Adding foobar.dat... Done

$ mcp -l myprogram.cas
bin    | myprog |    96 bytes | [0x8000,0x8057]:0x8000
custom |        |  6920 bytes |

Nevertheless, you don’t have to add files one by one. You can specify several files and all them will be added to the CAS file.

$ mcp -l myprogram.cas
bin    | myprog |    96 bytes | [0x8000,0x8057]:0x8000
custom |        |  6920 bytes |

$ mcp -a myprogram.cas foobar2.dat foobar3.dat
Adding foobar2.dat... Done
Adding foobar3.dat... Done

$ mcp -l myprogram.cas
bin    | myprog |    96 bytes | [0x8000,0x8057]:0x8000
custom |        |  6920 bytes |
custom |        | 29648 bytes |
custom |        | 49272 bytes |

Another relevant thing about adding files to a CAS package is the validation of the input data and the 8-byte alignment.

If we try to add a binary file whose header indicates a file length larger than the actual program bytes, mcp will refuse to add it:

$ mcp -a myprogram.cas prog.bin
Adding prog.bin... Error: IO operation failed: invalid binary file header: BEGIN and END 
addresses reveal a length (123 bytes) larger than program size (122 bytes)

Also, if we try to add weird things such as a tokenized Basic program file of just 1 byte, it will also return an error:

$ mcp -a myprogram.cas prog.bas
Adding prog.bas... Error: IO operation failed: invalid basic file: it is too short 
(1 bytes) to contain a basic program.

Finally, the CAS file format is constrained by design such that any data block must be aligned to an 8-byte boundary. If the length your file, excluding the byte prefix that determines its type in binary and basic formats, is not divisible by eight, mcp will add some padding zeroes at the end until the 8-byte boundary is reached and will show the following warning message:

$ mcp -a myprogram.cas prog.bin
Adding prog.bin... Done (padded with 7 bytes!)

Warning: some files had lengths that required padding with zeroes to be aligned
to 8-byte boundaries. This is a constraint of CAS file format: every data block
must start in an offset divisible by 8.

For binary files, this means the total length of the file excluding the
0x1F prefix must be 8-byte aligned.

For ASCII files, this does not affect you. ASCII files are always aligned to
256-byte boundaries and padded with EOF values (0x1A) needed by MSX BIOS to
detect the end of the file.

For custom files, the effect is unknown. These files are loaded using custom
code. And if padding zeroes affect or not depends on that code.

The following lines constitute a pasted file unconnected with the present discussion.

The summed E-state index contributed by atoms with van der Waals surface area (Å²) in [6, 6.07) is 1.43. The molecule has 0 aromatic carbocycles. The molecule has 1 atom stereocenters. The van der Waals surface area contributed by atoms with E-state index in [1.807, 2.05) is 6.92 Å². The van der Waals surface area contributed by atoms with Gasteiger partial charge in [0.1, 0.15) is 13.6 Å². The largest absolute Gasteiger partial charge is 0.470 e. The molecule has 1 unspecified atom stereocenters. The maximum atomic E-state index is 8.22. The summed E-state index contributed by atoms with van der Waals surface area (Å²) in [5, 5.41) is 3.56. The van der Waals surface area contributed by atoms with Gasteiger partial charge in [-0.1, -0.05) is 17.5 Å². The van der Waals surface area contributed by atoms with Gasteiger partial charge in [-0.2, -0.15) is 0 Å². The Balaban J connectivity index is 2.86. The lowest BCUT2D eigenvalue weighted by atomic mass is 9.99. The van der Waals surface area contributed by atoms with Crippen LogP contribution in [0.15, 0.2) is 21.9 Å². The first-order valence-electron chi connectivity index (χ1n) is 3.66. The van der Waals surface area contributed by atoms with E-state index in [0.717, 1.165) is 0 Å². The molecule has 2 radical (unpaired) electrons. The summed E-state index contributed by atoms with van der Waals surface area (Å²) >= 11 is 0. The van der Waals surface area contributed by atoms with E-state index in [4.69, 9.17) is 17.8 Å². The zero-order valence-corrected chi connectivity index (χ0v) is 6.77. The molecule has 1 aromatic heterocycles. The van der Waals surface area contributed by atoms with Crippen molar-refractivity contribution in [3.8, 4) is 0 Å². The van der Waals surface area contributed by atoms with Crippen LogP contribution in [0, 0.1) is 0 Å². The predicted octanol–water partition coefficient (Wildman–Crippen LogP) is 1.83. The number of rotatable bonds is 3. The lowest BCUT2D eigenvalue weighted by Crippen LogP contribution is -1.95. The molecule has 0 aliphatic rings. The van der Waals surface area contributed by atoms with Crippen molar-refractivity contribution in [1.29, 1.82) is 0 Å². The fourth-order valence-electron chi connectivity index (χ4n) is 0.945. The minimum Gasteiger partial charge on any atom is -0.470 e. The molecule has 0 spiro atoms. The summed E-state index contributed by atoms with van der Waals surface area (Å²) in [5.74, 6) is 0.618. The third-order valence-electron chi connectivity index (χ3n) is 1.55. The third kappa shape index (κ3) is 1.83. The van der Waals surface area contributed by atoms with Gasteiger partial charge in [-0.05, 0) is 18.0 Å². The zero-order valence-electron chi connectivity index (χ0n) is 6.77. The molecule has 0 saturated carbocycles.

Using the right file sizes is highly recommended to prevent problems. However
this is not considered as an error, and your CAS package has been successfully

As the message says, it is recommended to generate your binary files such that their length excluding the 0xFE prefix byte is aligned to 8-byte boundaries.

Extract package contents

Using mcp -x arkanoid.cas, you can extract the contents of arkanoid.cas into the working directory.

$ mcp -x arkanoid.cas
Extracting ark.asc... Done
Extracting ARK.bin... Done
Extracting custom.001... Done

$ ls
ARK.bin		ark.asc		arkanoid.cas	custom.001

The files are extracted using the following criteria:

In case of ASCII files, the trailing EOF bytes are not copied to the target file so you can read the Basic source code as text.

In case of binary files, the leading ID byte (0xfe) is automatically prepended to the target file.

$ file ark.asc
ark.asc: ASCII text, with CRLF line terminators

$ cat ark.asc
10 BLOAD"cas:",R

Export package to WAV format

Using mcp -e myprogram.cas myprogram.wav you can export the contents of the tape into a WAV file. The WAV file can be reproduced with your sound card to load the data into a real MSX hardware using the cassette interface.

$ mcp -e myprogram.cas myprogram.wav
Encoding block 0... 371 KiB
Encoding block 1... 151 KiB
Encoding block 2... 2788 KiB
Encoding block 3... 11577 KiB
Encoding block 4... 19166 KiB

$ file myprogram.wav
myprogram.wav: RIFF (little-endian) data, WAVE audio, Microsoft PCM, 8 bit, mono 43200 Hz

The resulting file is ready to be played and make your homebrew programs loadable in your MSX computer.


MCP was coded by porting several code fragments from CAS Tools. Many thanks to Vincent van Dam for his software.

MCP export feature has been tested with several games in OpenMSX emulator. Many thanks to its authors and congratulations for making such a great software.